OPINION> Chen Weihua
Parody is a norm of life, accept it
By Chen Weihua (China Daily)
Updated: 2008-12-27 07:55

American television talk show hosts like Jay Leno and Jon Stewart are hugely popular among the audience for their satirical humor - right from ridiculing US President George W. Bush's statements to making fun of 'Chinglish' labels on Chinese exports.

In fact, there are millions of Americans who claim to get their share of news from around the world from Jon Stewart, whose Daily Show on Comedy Central is also aired on networks like CNN.

I watch the Daily Show from time to time, too, but relying on the comedy show for news is ridiculous. It is simply a funny show, not news at all.

Still, the Daily Show's popularity means that the demand for such entertainment programs is high. And if there is a need, we should fulfill it.

Unfortunately, Chinese television lacks such shows. Our TV is filled with many boring and poor-quality dramas. You could go on switching channels after dinner and find it hard to spot anything worth watching.

It's not as if there is a dearth of comical talents like Jon Stewart or Jay Leno in our country.

Just a few days ago, I saw glimpses of a Jon Stewart in our homebred Shanghai-based spoofster Hu Ge online. Hu could be better and funnier than we think, if only a TV station offered him the job to make us laugh.

The 38-year-old comic, who turned famous overnight three years ago with his parody of director Chen Kaige's The Promise, has greeted his fans entering the New Year with a seven-minute video mocking prime time TV news programs.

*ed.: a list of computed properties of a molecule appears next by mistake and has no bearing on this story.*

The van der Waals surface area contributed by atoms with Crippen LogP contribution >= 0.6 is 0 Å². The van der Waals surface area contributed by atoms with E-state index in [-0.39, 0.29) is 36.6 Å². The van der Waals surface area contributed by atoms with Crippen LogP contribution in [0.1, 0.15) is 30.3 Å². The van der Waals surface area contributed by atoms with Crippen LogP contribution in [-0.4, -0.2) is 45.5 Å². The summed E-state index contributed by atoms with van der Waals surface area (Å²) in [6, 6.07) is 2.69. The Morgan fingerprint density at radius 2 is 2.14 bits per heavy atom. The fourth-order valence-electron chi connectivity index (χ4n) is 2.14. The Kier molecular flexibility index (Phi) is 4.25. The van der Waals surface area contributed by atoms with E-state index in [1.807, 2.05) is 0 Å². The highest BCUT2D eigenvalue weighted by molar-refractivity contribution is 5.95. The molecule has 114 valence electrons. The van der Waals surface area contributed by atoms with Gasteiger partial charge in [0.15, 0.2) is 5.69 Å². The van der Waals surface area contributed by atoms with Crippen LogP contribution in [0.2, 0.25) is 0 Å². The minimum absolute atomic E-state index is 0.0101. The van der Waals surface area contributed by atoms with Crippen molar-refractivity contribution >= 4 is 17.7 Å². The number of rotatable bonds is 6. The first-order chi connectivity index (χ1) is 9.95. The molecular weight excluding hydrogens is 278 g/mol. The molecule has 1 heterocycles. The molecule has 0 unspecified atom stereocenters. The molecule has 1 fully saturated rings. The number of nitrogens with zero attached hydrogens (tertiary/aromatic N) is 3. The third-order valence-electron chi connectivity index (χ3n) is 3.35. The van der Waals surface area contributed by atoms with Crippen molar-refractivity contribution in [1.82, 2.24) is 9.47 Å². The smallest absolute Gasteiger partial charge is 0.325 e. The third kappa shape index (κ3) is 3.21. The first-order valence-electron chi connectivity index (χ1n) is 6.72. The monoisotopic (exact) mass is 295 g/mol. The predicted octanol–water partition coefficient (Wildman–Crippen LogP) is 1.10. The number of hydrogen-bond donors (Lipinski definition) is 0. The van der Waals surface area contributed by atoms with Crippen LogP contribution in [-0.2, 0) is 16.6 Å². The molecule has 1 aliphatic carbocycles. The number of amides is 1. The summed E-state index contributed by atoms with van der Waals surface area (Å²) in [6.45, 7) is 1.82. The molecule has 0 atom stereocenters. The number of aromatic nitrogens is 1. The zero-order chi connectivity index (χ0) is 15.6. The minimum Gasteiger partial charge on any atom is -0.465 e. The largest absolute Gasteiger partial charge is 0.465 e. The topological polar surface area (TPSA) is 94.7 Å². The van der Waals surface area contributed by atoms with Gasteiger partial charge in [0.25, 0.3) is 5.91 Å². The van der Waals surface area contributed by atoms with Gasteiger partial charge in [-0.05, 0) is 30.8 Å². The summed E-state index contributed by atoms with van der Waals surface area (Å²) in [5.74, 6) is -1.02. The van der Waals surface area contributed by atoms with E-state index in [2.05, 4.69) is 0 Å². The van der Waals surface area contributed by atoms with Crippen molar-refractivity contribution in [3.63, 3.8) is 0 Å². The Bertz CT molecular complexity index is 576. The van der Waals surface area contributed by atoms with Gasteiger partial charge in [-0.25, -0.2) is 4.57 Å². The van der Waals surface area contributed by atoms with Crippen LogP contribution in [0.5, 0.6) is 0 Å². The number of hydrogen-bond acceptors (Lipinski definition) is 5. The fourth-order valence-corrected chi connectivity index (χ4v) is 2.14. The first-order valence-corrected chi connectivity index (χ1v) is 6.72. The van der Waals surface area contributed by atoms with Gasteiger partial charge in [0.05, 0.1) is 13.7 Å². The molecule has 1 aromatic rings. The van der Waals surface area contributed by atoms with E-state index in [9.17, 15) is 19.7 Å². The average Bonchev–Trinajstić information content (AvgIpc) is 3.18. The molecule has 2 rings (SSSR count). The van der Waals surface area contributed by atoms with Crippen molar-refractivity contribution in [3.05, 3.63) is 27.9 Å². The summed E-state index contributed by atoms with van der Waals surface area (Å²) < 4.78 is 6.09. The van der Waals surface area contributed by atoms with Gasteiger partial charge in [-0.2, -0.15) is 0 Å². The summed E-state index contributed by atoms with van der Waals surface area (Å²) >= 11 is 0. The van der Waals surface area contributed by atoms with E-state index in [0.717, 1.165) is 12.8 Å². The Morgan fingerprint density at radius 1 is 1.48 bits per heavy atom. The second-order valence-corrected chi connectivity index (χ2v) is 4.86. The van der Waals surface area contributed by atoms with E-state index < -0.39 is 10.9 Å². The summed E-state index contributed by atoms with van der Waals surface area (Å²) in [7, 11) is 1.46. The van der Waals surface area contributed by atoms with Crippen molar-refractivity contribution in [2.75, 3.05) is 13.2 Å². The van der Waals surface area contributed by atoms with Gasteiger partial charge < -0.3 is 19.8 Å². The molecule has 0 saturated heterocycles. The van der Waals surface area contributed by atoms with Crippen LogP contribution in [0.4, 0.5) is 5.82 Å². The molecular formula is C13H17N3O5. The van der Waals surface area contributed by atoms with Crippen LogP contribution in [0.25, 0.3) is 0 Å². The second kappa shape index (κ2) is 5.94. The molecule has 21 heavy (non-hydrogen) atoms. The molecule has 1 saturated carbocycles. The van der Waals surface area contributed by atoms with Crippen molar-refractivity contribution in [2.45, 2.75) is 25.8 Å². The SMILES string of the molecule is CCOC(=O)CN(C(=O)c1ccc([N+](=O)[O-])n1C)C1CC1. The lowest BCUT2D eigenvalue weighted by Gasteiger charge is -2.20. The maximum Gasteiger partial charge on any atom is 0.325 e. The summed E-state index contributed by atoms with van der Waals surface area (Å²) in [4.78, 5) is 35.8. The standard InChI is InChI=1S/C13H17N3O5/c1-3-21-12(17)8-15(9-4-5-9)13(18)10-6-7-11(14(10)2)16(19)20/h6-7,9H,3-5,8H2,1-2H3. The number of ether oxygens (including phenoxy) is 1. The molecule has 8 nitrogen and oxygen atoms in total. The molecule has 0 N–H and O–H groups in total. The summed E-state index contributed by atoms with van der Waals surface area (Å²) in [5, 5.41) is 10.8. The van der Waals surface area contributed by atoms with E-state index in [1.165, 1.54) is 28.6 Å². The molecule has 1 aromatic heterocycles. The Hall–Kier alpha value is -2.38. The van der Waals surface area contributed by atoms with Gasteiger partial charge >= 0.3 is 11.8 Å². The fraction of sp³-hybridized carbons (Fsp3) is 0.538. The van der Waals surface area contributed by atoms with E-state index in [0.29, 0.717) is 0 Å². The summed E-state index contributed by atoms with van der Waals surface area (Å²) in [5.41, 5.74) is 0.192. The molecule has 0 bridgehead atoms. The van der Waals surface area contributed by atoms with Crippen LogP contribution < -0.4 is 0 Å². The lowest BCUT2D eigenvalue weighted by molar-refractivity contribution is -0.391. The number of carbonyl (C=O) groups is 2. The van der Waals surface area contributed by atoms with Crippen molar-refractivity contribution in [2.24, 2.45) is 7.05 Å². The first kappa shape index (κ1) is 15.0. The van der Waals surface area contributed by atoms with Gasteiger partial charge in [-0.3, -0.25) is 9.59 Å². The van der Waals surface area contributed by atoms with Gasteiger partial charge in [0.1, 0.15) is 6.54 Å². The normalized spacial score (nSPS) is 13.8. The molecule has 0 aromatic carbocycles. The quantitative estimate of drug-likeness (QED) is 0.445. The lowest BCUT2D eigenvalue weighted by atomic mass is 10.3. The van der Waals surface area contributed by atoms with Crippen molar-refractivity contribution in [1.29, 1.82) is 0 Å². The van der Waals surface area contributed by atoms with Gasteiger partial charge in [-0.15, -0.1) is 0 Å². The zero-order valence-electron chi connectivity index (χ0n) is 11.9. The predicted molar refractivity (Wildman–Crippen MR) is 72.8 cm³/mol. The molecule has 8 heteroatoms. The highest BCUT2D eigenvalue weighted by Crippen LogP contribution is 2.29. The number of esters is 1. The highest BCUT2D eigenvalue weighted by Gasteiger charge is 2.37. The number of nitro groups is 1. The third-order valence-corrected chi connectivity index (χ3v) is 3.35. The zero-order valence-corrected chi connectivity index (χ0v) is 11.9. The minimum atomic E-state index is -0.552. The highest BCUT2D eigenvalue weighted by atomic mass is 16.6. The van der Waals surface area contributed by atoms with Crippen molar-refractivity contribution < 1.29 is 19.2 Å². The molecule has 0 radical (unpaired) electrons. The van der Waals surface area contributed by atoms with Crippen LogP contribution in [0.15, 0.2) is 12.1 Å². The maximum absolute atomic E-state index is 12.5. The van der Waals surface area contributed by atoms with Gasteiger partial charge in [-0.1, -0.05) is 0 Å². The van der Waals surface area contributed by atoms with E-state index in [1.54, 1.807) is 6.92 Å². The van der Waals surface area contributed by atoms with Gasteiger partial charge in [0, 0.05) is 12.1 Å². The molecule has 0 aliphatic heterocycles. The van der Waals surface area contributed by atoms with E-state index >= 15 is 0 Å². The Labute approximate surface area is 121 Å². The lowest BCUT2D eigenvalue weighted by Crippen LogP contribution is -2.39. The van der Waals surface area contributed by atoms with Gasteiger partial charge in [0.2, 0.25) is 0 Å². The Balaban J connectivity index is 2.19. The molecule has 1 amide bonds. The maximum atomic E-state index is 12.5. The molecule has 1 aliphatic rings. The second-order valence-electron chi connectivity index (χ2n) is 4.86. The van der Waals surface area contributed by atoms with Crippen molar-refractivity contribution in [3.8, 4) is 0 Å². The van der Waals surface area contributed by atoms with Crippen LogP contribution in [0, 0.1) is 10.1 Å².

Serving as an anchor for CCAV, a group housing news broadcast in a local community, Hu anchors news about an annual meeting of group-housing residents, the overcrowded toilet problem, job prospects of some college-graduating residents, a touching story of an Internet addict and a row between the property management and residents regarding a clean environment.

The format of the program, and the clichs and jargons people hear every day on news programs are probably the reasons that make the parody so funny and so popular among Chinese netizens.

The short clip is circulating on the Internet so furiously that its popularity may even rival several so-called New Year blockbusters that have hit the Chinese cinemas now.

Some netizens have even encouraged Hu to produce a parody of his archrival Chen Kaige's new movie Forever Enthralled, a film about the life of a great Peking Opera master.

But Hu's interests have obviously extended outside the movie genre.

I just hope that no TV station would want to take Hu to court for the violation of intellectual property rights or any other rights, as the humorless director Chen Kaige (not related to this columnist) did three years ago, when his 350-million-yuan The Promise was mocked by Hu's hilarious The Bloody Case that Started from a Steamed Bun.

What Chen Kaige did not expect then was a unanimous support for Hu from his online followers, who wanted to launch a fundraiser to pay for the lawsuit.

What I hope is that TV stations that have been mocked this time would show more generosity by broadcasting Hu Ge's parody on their channels, so that hundreds of millions of Chinese, who don't have access to the Internet, would also be able to watch this hugely entertaining clip.

Making parodies of mainstream culture is still sadly not acceptable by many people and institutions in our society.

But one day, when Hu's show is as famous as Jon Stewart and reaches a wide range of young audience, or when a large chunk of youngsters say they get their news from Hu Ge, it would be impossible to reject it.

It is just a matter of time and a matter of vision.

E-mail: chenweihua@chinadaily.com.cn

(China Daily 12/27/2008 page4)